Certain equipment should be relocated so that it does not block exit routes or cause injury to occupants when it is not practical to brace or secure the object. In the Emergency Response phase we address functions to be taken immediately following an earthquake to save lives, care for the injured, alleviate suffering and prevent further loss. The local government’s emergency response capability will be limited during this time. The functions to be carried out in this period require the existence of a pre-designated emergency response organization. This must be separate from the organization for the Business Continuation Plan.

Procedures should be developed to coordinate the company’s emergency response, establish emergency communications within and outside the company’s facilities, and to authorize and implement critical actions to take care of employees and stabilize the situation. Pre-planning also enables a company to identify the emergency equipment and supplies that it will need in the initial period following the earthquake and in the subsequent period when employees may have to remain in the building until highways are reopened.

In the Emergency Response phase, it is important to design plans detailing specific roles and situations for employees. These programs can be built around existing fire, life safety and evacuation plans. Periodic drills are a must. Awareness programs should be developed so employees will know what to do before, during and after an earthquake. These programs can reduce the risk of injury to employees and visitors. Training programs help prepare employees psychologically for what will be a very stressful period. The awareness program can be expanded to provide information to employees on what they can do at home.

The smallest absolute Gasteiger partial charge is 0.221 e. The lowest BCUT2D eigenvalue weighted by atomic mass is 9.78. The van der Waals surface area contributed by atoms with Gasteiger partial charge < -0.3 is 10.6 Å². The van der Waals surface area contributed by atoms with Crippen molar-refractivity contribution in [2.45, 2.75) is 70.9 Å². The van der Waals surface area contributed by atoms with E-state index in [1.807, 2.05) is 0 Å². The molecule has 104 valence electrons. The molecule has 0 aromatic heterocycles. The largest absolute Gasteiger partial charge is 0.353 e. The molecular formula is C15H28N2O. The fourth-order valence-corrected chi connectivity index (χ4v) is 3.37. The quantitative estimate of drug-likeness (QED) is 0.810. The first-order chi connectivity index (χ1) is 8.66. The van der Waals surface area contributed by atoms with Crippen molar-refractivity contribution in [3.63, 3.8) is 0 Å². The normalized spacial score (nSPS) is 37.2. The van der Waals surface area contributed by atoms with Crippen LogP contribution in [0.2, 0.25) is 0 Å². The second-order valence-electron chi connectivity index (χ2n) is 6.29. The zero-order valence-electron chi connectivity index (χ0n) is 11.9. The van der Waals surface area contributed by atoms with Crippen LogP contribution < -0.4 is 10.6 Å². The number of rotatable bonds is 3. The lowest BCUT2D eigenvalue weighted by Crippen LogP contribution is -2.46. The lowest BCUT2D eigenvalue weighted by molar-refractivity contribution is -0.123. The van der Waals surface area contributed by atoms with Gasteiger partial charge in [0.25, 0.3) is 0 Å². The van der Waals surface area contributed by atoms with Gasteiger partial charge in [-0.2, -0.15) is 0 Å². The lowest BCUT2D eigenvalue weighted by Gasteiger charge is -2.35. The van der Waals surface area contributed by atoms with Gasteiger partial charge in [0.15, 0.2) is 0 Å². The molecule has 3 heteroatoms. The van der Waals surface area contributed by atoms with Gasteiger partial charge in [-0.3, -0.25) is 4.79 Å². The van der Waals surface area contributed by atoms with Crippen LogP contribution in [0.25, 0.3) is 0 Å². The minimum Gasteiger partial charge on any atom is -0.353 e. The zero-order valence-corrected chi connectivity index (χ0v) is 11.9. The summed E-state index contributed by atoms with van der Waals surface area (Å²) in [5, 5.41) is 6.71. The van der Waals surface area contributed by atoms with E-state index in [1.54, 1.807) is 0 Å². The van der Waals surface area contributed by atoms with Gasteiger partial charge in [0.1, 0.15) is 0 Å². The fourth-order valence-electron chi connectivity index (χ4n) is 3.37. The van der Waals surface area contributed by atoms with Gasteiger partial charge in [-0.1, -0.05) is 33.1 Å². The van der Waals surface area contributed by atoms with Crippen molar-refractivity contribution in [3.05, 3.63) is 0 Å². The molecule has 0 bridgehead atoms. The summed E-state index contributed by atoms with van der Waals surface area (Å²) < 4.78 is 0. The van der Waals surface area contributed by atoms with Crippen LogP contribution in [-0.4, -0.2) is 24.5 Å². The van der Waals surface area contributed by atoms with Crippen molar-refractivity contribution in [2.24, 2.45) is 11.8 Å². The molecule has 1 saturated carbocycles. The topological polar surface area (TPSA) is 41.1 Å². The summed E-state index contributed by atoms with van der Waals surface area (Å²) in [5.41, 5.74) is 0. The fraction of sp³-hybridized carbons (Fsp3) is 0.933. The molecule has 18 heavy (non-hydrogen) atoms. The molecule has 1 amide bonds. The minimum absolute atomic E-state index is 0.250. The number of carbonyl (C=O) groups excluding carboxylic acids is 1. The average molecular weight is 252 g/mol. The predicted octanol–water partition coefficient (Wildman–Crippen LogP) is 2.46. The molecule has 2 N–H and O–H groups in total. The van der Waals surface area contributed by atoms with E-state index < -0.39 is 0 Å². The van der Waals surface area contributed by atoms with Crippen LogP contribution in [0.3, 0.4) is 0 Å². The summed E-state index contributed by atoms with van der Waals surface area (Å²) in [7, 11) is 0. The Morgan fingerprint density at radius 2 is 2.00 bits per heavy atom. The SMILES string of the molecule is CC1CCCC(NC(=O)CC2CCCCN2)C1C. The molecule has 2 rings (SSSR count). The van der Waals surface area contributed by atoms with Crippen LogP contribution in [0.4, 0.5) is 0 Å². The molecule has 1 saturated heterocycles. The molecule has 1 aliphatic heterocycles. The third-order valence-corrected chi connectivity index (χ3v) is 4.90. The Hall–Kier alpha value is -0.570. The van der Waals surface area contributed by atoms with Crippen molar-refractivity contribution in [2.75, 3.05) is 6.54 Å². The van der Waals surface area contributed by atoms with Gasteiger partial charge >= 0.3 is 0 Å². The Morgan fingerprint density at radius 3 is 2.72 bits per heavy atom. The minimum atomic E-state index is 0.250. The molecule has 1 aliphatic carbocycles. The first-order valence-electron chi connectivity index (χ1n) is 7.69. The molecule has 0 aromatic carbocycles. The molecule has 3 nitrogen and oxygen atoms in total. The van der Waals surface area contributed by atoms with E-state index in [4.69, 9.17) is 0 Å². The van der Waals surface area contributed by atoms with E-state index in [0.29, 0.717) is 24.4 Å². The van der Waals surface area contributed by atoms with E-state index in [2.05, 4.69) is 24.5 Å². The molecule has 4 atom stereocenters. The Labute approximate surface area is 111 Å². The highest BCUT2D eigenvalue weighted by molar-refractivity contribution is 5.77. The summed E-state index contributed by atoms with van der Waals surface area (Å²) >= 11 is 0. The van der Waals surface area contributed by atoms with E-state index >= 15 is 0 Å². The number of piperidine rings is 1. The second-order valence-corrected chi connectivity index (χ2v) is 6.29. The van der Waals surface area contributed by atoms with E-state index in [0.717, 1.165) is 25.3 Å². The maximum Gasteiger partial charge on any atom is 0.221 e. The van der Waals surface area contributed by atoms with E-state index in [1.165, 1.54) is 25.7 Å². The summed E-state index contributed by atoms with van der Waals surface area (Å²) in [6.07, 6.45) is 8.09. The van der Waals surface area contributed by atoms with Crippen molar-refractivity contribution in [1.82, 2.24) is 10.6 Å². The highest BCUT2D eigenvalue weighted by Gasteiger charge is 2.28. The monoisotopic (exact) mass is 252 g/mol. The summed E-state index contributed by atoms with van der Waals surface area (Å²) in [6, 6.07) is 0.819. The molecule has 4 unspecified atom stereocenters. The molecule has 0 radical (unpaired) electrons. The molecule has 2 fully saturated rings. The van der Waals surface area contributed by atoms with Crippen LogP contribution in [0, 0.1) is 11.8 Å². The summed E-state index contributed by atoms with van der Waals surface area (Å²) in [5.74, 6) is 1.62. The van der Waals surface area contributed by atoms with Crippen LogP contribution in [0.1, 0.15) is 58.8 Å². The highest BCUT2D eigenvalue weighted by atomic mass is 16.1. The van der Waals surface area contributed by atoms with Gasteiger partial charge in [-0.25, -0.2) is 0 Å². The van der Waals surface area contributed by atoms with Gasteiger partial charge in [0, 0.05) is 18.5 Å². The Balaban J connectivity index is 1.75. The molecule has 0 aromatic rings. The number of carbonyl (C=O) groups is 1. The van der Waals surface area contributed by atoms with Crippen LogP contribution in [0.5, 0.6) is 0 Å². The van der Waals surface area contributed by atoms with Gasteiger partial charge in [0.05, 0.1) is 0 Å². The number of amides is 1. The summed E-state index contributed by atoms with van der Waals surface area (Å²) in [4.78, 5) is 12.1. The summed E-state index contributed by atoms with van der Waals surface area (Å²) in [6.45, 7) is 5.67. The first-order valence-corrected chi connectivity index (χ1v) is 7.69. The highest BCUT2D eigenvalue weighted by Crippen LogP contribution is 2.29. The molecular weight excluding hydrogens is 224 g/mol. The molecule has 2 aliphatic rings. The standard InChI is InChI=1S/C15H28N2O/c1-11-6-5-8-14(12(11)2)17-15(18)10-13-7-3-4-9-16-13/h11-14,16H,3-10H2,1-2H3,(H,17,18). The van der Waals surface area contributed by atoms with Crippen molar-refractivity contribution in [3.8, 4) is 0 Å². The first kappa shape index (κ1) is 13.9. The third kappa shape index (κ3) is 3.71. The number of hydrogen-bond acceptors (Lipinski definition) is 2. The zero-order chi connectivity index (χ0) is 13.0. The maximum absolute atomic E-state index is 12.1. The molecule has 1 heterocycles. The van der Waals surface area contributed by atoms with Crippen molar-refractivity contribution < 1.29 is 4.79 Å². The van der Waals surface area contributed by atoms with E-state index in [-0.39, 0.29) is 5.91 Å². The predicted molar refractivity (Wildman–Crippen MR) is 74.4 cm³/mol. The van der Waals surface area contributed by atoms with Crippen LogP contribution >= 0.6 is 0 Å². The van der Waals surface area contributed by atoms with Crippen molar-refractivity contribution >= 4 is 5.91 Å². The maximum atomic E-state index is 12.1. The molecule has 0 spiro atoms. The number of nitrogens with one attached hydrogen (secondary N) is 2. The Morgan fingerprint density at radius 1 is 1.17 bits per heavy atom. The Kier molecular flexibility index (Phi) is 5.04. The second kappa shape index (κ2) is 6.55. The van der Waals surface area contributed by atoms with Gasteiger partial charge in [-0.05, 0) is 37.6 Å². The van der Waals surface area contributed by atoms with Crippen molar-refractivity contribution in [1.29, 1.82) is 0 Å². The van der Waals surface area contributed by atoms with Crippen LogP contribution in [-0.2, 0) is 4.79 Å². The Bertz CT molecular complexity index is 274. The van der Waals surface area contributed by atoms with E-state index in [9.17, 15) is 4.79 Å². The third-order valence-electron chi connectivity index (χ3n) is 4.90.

Insurance brokerage consultants can assist in the development of an Earthquake Preparedness Plan. The non-structural and building contents hazard mitigation planning will include the following:

1. Conducting a workshop for Facilities Management personnel to acquaint them with the effects of earthquakes on building contents, mechanical components, furnishings, hazardous materials and other non-structural items within buildings, and with the actions that can be taken to reduce or eliminate the potential damage.
2. Completing a walk-through inspection of the building(s) with Facilities Management personnel to discuss the types of hazards found.
3. Assisting Facilities Management in the development of a report format to identify the non-structural deficiencies found, the work needed for rectification and the cost and time frame for completion.
4. Reviewing the findings of the Facilities Management inspection and participation in the presentation to management for budget approval.
5. Assisting Facilities Management in the development of standard procedures and requirements for use with future renovations, redecoration, building or area changes.
6. Assisting Facilities Management in the development of a continuing inspection program and checklist(s) to identify and rectify new deficiencies.

The earthquake emergency response plan should establish emergency communications within and outside the company’s facilities. Definition of responsibilities and authority for critical actions must be identified and described in the plan. Procedures for management continuity must be addressed. Establishment of team memberships, responsibilities and procedures for damage assessment, emergency information, evacuation, security, employee safety and first aid, emergency shelter and employee care and engineering to abate perilous structural conditions must be addressed.

Training for management and staff and periodic drills must be held. The timing of an earthquake is anyone’s guess. Will you be prepared?

Melvyn Musson, Vice President and Senior Loss Control Consultant for Johnson & Higgins, has been a risk and hazard control consultant for approximately 20 years. He is the leader of J&H’s National Property Loss Control Group’s Disaster Recovery and Contingency Planning Consulting Services. Humphrey L. Crook, Senior Vice President and Senior Account Manager at J&H, joined the organization in 1973 as an account manager. He became a Vice President in 1981 and was appointed Senior Vice President of Johnson & Higgins of Missouri, Inc. in 1990.

This article adapted from Vol. 4 No. 3, p. 30.